British scientists recently sought approval to release thousands of genetically modified olive flies in Spain as an experimental pest-control alternative to chemical pesticides. If approved, the trial will be first of its kind on European soil.

Pioneered by Oxford-based biotech firm Oxitec, the experiment uses sterile insect technique (SIT) to reduce the numbers of olive flies, considered a pestilence to olive crops. Genetically modified (GM) olive fly males are released into the environment, where they mate with wild olive females. Their resulting offspring would be infertile, so the flies--wild and GM--fail to proliferate.

In theory and controlled greenhouse experiments, the concept is a success. Laboratory experiments have shown that the olive fly population could be eliminated in about two months. SIT was designed so that all the genetically modified organisms would die off and not continue to mate. Also, since olive flies only mate with olive flies, only the targeted species would be affected. Chemical pesticides, in contrast, linger and can affect a broad array of organisms.

“By using our form of genetic sterility our flies are designed to eliminate the pest and not to stay in the environment.” Dr. Martha Koukidou, lead investigator from Oxitec, said.

The flies have wiped out several harvests in recent years, according to Paul di Calabiana Willan, a olivefarmer from Northern Italy. The fly has resulted in major financial losses.

“The main weapon against the olive fly is a chemical which has been banned in some countries,” de Calabiana Willan said in an Oxitec press release. “‘In my view the use of GM insects to eradicate this pest is a necessary step towards achieving zero pesticide use.”

If the trials are successful, the scientists hope to test the olive flies in British fields in Greece and Italy next.

Oxitec's Genetically Modified Insects Draw Criticism

Like all things genetically modified, the advent of the "Frankenfly" is met with criticism. Even with the olive flies killed, their genetically modified bodies remain, which can make their way into food products and the human body. Little is known about the dangers posed by ingesting genetically modified olive flies, as with other genetically modified materials.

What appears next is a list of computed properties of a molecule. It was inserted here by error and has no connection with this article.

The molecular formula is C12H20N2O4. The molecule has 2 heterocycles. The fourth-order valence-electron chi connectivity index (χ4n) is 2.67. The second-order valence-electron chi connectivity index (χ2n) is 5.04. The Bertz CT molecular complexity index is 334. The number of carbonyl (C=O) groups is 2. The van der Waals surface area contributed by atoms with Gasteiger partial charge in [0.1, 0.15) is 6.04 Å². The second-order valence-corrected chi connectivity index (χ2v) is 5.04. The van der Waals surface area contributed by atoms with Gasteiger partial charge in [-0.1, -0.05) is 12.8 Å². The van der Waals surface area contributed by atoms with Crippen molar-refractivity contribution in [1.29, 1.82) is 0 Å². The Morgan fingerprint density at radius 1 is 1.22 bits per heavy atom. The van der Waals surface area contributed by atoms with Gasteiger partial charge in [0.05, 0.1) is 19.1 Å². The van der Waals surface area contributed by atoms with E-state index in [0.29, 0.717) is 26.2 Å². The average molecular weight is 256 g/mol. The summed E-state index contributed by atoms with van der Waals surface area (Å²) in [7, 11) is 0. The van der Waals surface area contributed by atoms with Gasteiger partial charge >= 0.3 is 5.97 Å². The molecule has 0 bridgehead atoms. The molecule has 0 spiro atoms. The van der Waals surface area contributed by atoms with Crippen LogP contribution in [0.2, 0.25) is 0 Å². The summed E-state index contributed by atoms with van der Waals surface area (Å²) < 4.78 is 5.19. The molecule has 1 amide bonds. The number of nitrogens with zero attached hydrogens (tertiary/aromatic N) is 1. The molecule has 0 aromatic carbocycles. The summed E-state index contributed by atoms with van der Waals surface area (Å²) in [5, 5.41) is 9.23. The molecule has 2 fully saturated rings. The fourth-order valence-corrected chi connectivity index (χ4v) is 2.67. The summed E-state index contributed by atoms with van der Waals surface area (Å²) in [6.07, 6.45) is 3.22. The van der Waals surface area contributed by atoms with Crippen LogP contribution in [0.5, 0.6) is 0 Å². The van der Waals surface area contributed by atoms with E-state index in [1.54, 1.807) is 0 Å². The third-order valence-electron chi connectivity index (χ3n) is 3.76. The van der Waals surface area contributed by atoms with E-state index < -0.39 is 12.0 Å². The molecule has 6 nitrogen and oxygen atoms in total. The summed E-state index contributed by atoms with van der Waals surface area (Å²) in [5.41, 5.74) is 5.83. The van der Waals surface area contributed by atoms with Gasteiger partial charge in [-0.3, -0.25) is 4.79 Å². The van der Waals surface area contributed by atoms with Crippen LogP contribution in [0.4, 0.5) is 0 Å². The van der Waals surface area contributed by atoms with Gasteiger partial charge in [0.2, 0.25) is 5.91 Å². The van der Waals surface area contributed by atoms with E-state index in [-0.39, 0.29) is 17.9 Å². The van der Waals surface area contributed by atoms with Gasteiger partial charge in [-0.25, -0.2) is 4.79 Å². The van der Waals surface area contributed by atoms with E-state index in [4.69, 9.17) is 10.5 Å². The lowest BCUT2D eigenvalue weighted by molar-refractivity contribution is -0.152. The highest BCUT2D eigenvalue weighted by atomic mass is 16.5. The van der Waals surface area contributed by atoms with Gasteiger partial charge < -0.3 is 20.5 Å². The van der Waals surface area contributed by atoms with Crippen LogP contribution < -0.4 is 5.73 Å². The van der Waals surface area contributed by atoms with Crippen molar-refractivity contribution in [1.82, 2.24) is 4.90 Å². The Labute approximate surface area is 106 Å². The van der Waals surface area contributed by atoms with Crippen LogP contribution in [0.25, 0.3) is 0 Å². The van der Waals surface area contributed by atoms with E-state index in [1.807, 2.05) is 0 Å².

“Oxitec’s experiments should not go ahead until rules for safety testing and plans for labeling and segregation of contaminated fruits have been thoroughly debated and assessed,” Dr. Helen Wallace, director of GeneWatch UK, told the Daily Mail. “If these issues are ignored, growers could suffer serious impacts on the market for their crops.”

This is not the first occasion in which Oxitec had drawn a mix of praise and criticism for its methods. The firm has used the sterile insect technique on the dengue-carrying mosquito Aedes aegypti to reduce levels of the tropical and sometimes fatal disease. Recently, a trial in Brazil showed a 96 percent suppression of the dengue vector.

Efforts to test Oxitec’s genetically modified mosquitoes in the Florida Keys in 2012 incensed residents, causing a delay in testing. Many raised environmental and ecological concerns, pointing to holes in SIT technology.

Friends of the Earth, an environmental policy group, claims that some of the genetically modified insects could continue to breed. While Oxitec only plans to release males, up to 0.5 percent of the released insects are female, as the released mosquitoes are handpicked by scientists, prone to human error. 

Furthermore, the genetically modified offspring, designed by scientists to be sterile, are still subject to invisible forces governing evolution, and could evolve to be fertile.

As Jeff Goldblum’s character famously put in the film Jurassic Park, in which a fictional dinosaur population comprised solely of females manages to produce offspring, “Life finds a way.”